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Old 03-03-2011, 02:52 PM   #81
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In 1956 during the Hungarian revolution, the Voice of America, Radio Free Europa, and some other western block broadcasts were full of promises of help on the way.

It was all empty drivel and meaningless rhetoric, no help was on the way and Russians crushed the revolution with ease. To them it was just another minor inconvenience. Many escaped through the border before the Iron Curtain was erected.

A word to the wise in North Africa.
Don't forget the Bay of Pigs. Kennedy holds a press conference saying he made a mistake - end of story.
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Old 03-03-2011, 02:55 PM   #82
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Yep. Was in the service with a Cuban Bay of Pigs survivor. He did not think much of the Kennedys. Castro knew the time and day of arrivals.
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Old 03-04-2011, 11:33 AM   #83
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I recommend registering for FT.com.

Please respect FT.com's ts&cs and copyright policy which allow you to: share links; copy content for personal use; & redistribute limited extracts. Email ftsales.support@ft.com to buy additional rights or use this link to reference the article - FT.com / Middle East & North Africa - Sectarian violence flares in Bahrain

Fights broke out between Shias and largely recently-naturalised Sunni Arabs in central Bahrain on Thursday night, raising the spectre of sectarian violence ahead of large anti-government demonstrations planned for Friday afternoon.

My guess is that the rebels are/will do the same thing to their enemies.

Please respect FT.com's ts&cs and copyright policy which allow you to: share links; copy content for personal use; & redistribute limited extracts. Email ftsales.support@ft.com to buy additional rights or use this link to reference the article - FT.com / Middle East & North Africa - Gaddafi unleashes terror campaign

As he struggles to keep control of Tripoli, the Libyan capital, Muammer Gaddafi, the embattled leader, has unleashed a campaign of terror against suspected opponents in the city including abduction and rape.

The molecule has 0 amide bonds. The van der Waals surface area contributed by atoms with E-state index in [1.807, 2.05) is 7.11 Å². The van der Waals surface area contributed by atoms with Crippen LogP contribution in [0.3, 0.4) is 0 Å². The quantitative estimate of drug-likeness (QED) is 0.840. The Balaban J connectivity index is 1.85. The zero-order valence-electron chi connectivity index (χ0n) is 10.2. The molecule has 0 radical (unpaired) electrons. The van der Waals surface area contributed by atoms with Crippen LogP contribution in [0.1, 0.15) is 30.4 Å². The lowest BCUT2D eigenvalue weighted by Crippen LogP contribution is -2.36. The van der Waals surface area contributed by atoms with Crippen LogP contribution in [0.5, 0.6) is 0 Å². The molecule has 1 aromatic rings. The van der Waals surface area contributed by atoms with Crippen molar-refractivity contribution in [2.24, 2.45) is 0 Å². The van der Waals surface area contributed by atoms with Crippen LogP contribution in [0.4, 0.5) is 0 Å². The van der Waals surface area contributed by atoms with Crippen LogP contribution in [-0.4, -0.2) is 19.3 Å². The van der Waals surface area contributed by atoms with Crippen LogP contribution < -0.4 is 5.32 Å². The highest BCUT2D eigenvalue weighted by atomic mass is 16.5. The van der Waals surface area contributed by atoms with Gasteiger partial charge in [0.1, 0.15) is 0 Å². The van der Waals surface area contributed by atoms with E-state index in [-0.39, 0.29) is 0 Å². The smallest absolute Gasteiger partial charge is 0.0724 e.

+++
There are planned protests planned for Saudi Arabia this month. I think oil markets are reacting to that.
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Old 03-04-2011, 11:41 AM   #84
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We just need to drill our own damn oil instead of buying it from countries that support terrorism or harbor terrorists in return for the terrorist not blowing up their oil wells..........
This is the truth right here, we have all the oil we need at our door step. Somebody is getting paid off big time and I'd love to know who.

Only thing I can figure is that we support the middle east countries by having to buy their oil. What would they do to support themselves if we used our own oil. So to keep peace in the world we let them rip us off.
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Old 03-04-2011, 12:09 PM   #85
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This is the truth right here, we have all the oil we need at our door step. Somebody is getting paid off big time and I'd love to know who.

Only thing I can figure is that we support the middle east countries by having to buy their oil. What would they do to support themselves if we used our own oil. So to keep peace in the world we let them rip us off.
I am confused. Where is our own oil, that we are not drilling?

Ha
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Old 03-04-2011, 12:12 PM   #86
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Only thing I can figure is that we support the middle east countries by having to buy their oil. What would they do to support themselves if we used our own oil. So to keep peace in the world we let them rip us off.
I think it's even simpler than that. We like cheap oil. It's cheaper to buy it from Saudi & Co than to produce it from, say, local shale. So we (the West, to include me, but I mean mostly the US ) try to keep the peace lid on the Middle East because if it goes crazy there, we'd have to pay $200/barrel or whatever for oil, which would be economically inconvenient.

Oh, and of course the US has to protect Israel whatever the cost, and due to a huge blunder by Moses who turned left instead of right, Israel doesn't have the oil revenues. (Aside: I've never really understood why the US has to be so protective of Israel; everyone says "it's the Jewish lobby", but how important can that be, how many Jews are there in the US, when there's only 15 million worldwide? There's also the truism that Israel is the only democracy in the region, but since the US is, or has been, propping up half the dictators, that's somewhat circular reasoning, I'd have thought.)

A more general question is: if the defence of Western (read: American) freedoms requires the installation of dictators who deny those same freedoms to their own people, can this be justified? Back in the Cold War days it was easier to defend the "Yes, but he's our sonofabitch" argument. These days: not so much(*).



(*) Did Sacha Baron Cohen know what he'd be starting when he used that line? I hear and read it everywhere these days.